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Toshi Reagon: Soul Mechanism

When Toshi Reagon was invited to perform as part of A Time Like This: Music for Change in March 2018, she thought she would simply walk out on stage and sing a few songs. But this final event of the Weill Music Institute’s (WMI) season-long creative learning project for songwriters of all ages and abilities—part of Carnegie Hall’s festival The ’60s: The Years that Changed America—left her speechless. Accompanied by a choir, full orchestra, and dynamic video projections, Reagon “walked in as a solo artist and left being a part of something epic.”

Soon after, the celebrated performer was invited to lead the next project, this time in tandem with the Hall’s citywide festival Migrations: The Making of America, tracing how large-scale movements of people—both to and within our country—have helped shape American arts, culture, and society. She recently discussed her own perceptions about migrations with Aaron Siegel, WMI’s assistant director of learning and engagement programs, in anticipation of her culminating event, Soul Mechanism—a concert that will feature her longtime band, special guest artists, and new songs by New Yorkers of all ages that explore the migration experience from generation to generation.

The concept of migration is obviously a timely one.

One thing my mom has always said, “I don’t know why they have these dumb laws. Everybody’s supposed to come here.” Everybody. But in an effort to better understand each other, we have to be able to talk about what each of us brings to the table when we walk through that door. If you were born here and you feel a certain way, do you know where that feeling came from? And if you do, what do you want to say about it? For me, it can start with something as specific as a particular recipe. It can be about a food. It can also be a musical thing: “This kind of music was sung in my family,” or “this is the instrument that we brought from this certain place and somebody still plays it.”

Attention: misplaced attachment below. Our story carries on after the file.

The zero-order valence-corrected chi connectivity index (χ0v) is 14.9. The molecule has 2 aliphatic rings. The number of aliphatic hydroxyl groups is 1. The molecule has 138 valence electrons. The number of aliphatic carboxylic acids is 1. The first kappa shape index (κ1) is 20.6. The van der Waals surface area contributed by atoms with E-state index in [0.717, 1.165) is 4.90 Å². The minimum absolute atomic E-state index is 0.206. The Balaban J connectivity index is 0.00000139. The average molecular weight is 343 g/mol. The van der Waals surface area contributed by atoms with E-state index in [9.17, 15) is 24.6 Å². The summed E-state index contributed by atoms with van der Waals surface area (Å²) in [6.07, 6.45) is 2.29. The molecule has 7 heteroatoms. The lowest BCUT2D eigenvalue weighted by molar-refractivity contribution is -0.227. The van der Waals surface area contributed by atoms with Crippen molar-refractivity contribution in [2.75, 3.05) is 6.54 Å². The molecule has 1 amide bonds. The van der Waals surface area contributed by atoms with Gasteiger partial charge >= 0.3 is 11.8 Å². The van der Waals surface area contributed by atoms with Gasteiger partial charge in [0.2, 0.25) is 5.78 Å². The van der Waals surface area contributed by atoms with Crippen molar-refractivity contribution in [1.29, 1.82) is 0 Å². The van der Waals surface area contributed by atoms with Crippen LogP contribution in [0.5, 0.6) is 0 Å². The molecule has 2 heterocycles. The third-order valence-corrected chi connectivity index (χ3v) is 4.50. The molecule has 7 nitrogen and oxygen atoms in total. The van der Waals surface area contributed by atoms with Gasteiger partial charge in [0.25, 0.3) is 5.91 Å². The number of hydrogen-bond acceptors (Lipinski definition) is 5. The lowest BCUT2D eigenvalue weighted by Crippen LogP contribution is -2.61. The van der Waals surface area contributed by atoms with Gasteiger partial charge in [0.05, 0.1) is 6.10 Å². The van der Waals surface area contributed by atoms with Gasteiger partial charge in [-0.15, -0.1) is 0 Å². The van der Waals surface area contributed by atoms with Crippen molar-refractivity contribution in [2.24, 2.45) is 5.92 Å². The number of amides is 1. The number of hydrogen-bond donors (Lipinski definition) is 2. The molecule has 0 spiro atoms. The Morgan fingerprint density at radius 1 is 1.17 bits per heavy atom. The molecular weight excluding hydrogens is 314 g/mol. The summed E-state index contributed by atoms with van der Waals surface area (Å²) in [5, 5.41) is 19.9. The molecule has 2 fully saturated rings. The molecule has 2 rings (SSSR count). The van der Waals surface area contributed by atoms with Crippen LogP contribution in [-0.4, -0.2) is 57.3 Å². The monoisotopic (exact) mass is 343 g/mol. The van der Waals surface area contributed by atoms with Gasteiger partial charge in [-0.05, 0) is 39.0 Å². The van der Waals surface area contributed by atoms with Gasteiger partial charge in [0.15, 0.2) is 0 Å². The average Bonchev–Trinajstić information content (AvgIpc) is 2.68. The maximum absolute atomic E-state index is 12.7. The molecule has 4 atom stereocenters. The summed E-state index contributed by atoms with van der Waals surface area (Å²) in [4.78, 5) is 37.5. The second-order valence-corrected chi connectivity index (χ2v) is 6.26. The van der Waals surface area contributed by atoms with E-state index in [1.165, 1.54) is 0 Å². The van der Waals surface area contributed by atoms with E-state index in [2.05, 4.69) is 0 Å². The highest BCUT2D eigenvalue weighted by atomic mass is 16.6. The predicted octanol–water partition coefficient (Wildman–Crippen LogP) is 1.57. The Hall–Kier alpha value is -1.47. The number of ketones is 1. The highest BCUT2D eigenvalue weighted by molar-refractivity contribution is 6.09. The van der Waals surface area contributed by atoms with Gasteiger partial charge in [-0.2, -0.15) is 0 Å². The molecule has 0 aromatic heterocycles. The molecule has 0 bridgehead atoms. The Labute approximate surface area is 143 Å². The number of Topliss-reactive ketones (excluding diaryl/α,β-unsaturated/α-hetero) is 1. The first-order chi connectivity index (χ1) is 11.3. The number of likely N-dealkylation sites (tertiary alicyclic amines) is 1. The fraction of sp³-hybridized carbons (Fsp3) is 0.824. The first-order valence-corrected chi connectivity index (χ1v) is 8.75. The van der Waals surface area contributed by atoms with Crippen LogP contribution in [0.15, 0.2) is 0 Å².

But you go further, talking not just about the migration of people, but also about the migration of ideas.

[Singing] “Lord, I got a right … to the tree of life.” That’s an idea I have about myself that has been passed on in my family for hundreds of years. When I was born, that is what I was told. That idea has always stayed with me—that I have the right to exist and to be who I am. That’s the migration of ideas. When I hear the songs of my people, they validate that message. The songs of my people that were passed up through time validate that I belong where I am. If you think about spirituals and their importance during slavery, these songs are actually making you stay alive in the face of such severe hatred and violence. They are absolutely medicinal. They are songs that are literally guiding you in a direction in which you should go.

Would you agree that ideas alone drive so many of our perceptions?

Look at things like institutionalized racism, institutionalized violence, institutionalized exploitation. Are we just doing these things because we don’t think the idea of change is manageable? Two men want to be together. What is the problem? This group of people comes from this land over here and you don’t want to let them onto this land over there. What’s the issue? That man stole something out of the store and you want to put him in jail for 15 years. Really? Where did all of that come from? Where did this unbelievable amount of violence and hatred in humans come from? It’s a migration of ideas around how to be with each other that’s literally tearing the world apart. Just because you have a certain system does not mean you shouldn’t destroy it and start over. All of us have the potential to be courageous and all of a sudden do something we never did before—the way we can imagine something and activate it.